Teaching Tales: Creating A Class During Coronavirus

I have been wildly inconsistent with my posts this year, which I attribute in part to the COVID outbreak and in part due to the fact that because I wasn’t in courses or teaching, so I didn’t really have weekly updates this year. The way things work in my program enables you to have “off” the semester that you do not TA or teach your own course: I TA’d Fall 2019, was off Spring 2020, am off Fall 2020, and will teach my own course in Spring 2021. I spent this time putting together a first draft of my dissertation, and have moved onto editing, adding, clarifying, contextualizing in the hopes of creating a more cohesive second draft soon.

The push to have a workable second draft soon comes from the fact that I know teaching is going to take up a lot of my time in the spring, but I’m looking forward to it— despite knowing that preparing a course during a pandemic comes with its own set of challenges.

So, I thought I would write a post about what I’ve been doing for course prep and how I’m thinking about structuring/delivering the course.

The course I’m teaching is a topical American Studies 200-level course which will prioritize shorter pieces of writing throughout the course of the semester as opposed to a 400-level which would stress a long form research paper. It’s based on my dissertation work and will focus on Black women and girls in new media fantasy narratives.

We were allowed to choose the way we would do course delivery: in person, a mix of in person and online, online synchronous or online asynchronous. I knew I wasn’t going to be doing in-person as I am immunocompromised, so it came down to the decision between synchronous and asynchronous. I got a lot of advice from more experienced professors to help me make my decision, and in the end I chose asynchronous. My thought is that it will alleviate some of the concerns about screen time, issues with internet bandwidth at particular times, and general student fatigue. I already got a message from a student who seemed somewhat put out that we wouldn’t be having full class discussions.

Which is why I decided I would supplement my recorded weekly lectures. In addition to those, I will have optional, weekly, one hour sessions that will be multipurpose. Half of those sessions will be reserved for discussions about the text. I’ve arranged the schedule so that students get two weeks on texts, so when we finish one, there will be a “fireside chat” available. The other sessions will be a mix of (3) guest speakers and workshops, which I will be flexible about based on the needs of the students, but that I imagine will include getting the most out of your academic texts and introduction to software and tools available for creating final projects.

Assignments stayed more or less the same: three (3) 750 to 1,000 word writings which will be posted on our class blog, which should be responses to readings, lectures or questions they may have. They will also be responsible for giving thoughtful responses to at least five (5) other blog posts over the course of the semester, to facilitate some measure of communication. And there will be a final paper/project/presentation of their choice, but as long as they are demonstrating an understanding of the knowledge objectives, showcasing the skill objectives, and engaging the overarching themes of the course, I am very open to what that project may look like. (Though, of course, small research papers are perfectly fine with me.)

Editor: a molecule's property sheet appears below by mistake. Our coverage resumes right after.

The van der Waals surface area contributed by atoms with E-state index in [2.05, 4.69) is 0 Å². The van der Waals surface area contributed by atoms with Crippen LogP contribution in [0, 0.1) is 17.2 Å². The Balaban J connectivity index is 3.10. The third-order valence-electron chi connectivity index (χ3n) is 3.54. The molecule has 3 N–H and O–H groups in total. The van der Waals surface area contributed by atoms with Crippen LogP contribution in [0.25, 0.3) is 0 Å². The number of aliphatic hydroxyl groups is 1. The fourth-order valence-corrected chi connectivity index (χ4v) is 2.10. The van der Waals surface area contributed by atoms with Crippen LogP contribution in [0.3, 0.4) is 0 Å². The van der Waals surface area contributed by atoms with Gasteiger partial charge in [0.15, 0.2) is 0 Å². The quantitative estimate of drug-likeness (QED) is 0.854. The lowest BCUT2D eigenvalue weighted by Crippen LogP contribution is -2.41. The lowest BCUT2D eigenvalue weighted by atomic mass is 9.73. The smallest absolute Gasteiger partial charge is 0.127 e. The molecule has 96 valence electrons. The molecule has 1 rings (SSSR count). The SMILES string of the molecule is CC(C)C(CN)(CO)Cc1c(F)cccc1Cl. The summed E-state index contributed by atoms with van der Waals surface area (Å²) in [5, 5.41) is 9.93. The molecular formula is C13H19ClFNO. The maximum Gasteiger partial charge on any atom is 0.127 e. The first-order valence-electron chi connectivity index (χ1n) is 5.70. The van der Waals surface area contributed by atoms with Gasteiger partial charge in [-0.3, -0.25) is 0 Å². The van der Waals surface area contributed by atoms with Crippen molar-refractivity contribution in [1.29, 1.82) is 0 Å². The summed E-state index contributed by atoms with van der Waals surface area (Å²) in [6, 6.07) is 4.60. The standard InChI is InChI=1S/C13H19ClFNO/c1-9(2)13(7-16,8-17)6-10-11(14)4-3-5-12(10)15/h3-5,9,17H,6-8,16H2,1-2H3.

I also had the idea to consider using a private, communal class Instagram account for introductions, and posting interesting content that others in the course may find. I don’t know how students will feel about that, though. I don’t want to blur the boundaries between school work and social space too much.

This is the major framework for course delivery that I’m working with. I think there are some things that will need to be adjusted based on student responses, so perhaps I’ll send out a survey at the beginning to get a sense of which elements need to be reworked, added or cut.

At the end of the day, I’m recognizing that I’m asking them to put in work like there isn’t an entire global pandemic going on, like we haven’t been social distancing and adjusting our way of life for almost a year now, and that ultimately seems unfair to me. What I want is for us to learn together and build community the best way we can, with what we have, in a way that won’t be too overwhelming for them (and for me, honestly). Perhaps this isn’t the best, it’s certainly not perfect, but I decided my priorities for the semester are, in this order: 1. My students’ well being 2. Learning.

That’s it.

It’s my hope that prioritizing their well-being will create an environment that is more conducive to learning.

I’ve TA’d at my school before, and it’s my sense that if you show up for your students, they’ll show up for you. So, this is how I’m approaching coming to this course, in the hopes that it all works out, and knowing my students are going to do the best they can.

After all, the interest in my course has been pretty phenomenal. Course registration began at 9 AM, I think, on Monday, and by 9:30 AM I already had three emails from students asking for overrides. I’ve been fielding those emails all week. I’m honored, also humbled, and a little sad. The eagerness, in part, comes from having had a lack of Black women professors and a lack of exposure to this type of scholarship and inquiry. I want more and better for these students.

But in the meantime, I’m coming to this class armed with words by Tracy Deonn and Ntozake Shange, music by Janelle Monae, webseries by Micah Watson, comics by Eve Ewing, and scholarship by Ebony Elizabeth Thomas and Deborah Whaley and Jessica Marie Johnson and Kara Keeling and Toni Morrison and Ytasha Womack and and and

We’re going to figure out how to do this thing.

Together.